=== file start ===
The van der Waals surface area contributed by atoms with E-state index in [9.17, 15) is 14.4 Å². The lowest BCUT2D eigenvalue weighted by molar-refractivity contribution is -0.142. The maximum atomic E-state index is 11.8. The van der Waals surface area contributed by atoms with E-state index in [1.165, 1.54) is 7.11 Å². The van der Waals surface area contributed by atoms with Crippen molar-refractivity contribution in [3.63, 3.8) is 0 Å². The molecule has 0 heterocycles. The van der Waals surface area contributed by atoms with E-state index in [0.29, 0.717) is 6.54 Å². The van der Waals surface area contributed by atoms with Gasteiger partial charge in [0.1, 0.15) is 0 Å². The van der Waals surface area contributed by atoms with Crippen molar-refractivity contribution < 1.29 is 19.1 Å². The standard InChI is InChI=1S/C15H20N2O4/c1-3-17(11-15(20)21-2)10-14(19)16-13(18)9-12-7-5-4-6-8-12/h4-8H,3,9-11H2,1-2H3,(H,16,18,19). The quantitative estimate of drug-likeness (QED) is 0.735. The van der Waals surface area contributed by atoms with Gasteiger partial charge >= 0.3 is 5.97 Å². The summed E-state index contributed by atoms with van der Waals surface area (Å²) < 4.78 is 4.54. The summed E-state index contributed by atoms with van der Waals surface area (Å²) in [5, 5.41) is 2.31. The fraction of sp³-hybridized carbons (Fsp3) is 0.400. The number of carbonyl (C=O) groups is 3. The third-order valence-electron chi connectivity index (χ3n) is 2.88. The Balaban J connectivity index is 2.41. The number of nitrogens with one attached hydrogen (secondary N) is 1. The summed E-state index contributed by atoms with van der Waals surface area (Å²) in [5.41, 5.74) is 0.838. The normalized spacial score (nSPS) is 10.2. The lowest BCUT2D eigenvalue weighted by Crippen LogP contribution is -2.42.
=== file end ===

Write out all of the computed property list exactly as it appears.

The van der Waals surface area contributed by atoms with E-state index in [9.17, 15) is 14.4 Å². The lowest BCUT2D eigenvalue weighted by molar-refractivity contribution is -0.142. The maximum atomic E-state index is 11.8. The van der Waals surface area contributed by atoms with E-state index in [1.165, 1.54) is 7.11 Å². The van der Waals surface area contributed by atoms with Crippen molar-refractivity contribution in [3.63, 3.8) is 0 Å². The molecule has 0 heterocycles. The van der Waals surface area contributed by atoms with E-state index in [0.29, 0.717) is 6.54 Å². The van der Waals surface area contributed by atoms with Gasteiger partial charge in [0.1, 0.15) is 0 Å². The van der Waals surface area contributed by atoms with Crippen molar-refractivity contribution < 1.29 is 19.1 Å². The standard InChI is InChI=1S/C15H20N2O4/c1-3-17(11-15(20)21-2)10-14(19)16-13(18)9-12-7-5-4-6-8-12/h4-8H,3,9-11H2,1-2H3,(H,16,18,19). The quantitative estimate of drug-likeness (QED) is 0.735. The van der Waals surface area contributed by atoms with Gasteiger partial charge >= 0.3 is 5.97 Å². The summed E-state index contributed by atoms with van der Waals surface area (Å²) < 4.78 is 4.54. The summed E-state index contributed by atoms with van der Waals surface area (Å²) in [5, 5.41) is 2.31. The fraction of sp³-hybridized carbons (Fsp3) is 0.400. The number of carbonyl (C=O) groups is 3. The third-order valence-electron chi connectivity index (χ3n) is 2.88. The Balaban J connectivity index is 2.41. The number of nitrogens with one attached hydrogen (secondary N) is 1. The summed E-state index contributed by atoms with van der Waals surface area (Å²) in [5.41, 5.74) is 0.838. The normalized spacial score (nSPS) is 10.2. The lowest BCUT2D eigenvalue weighted by Crippen LogP contribution is -2.42.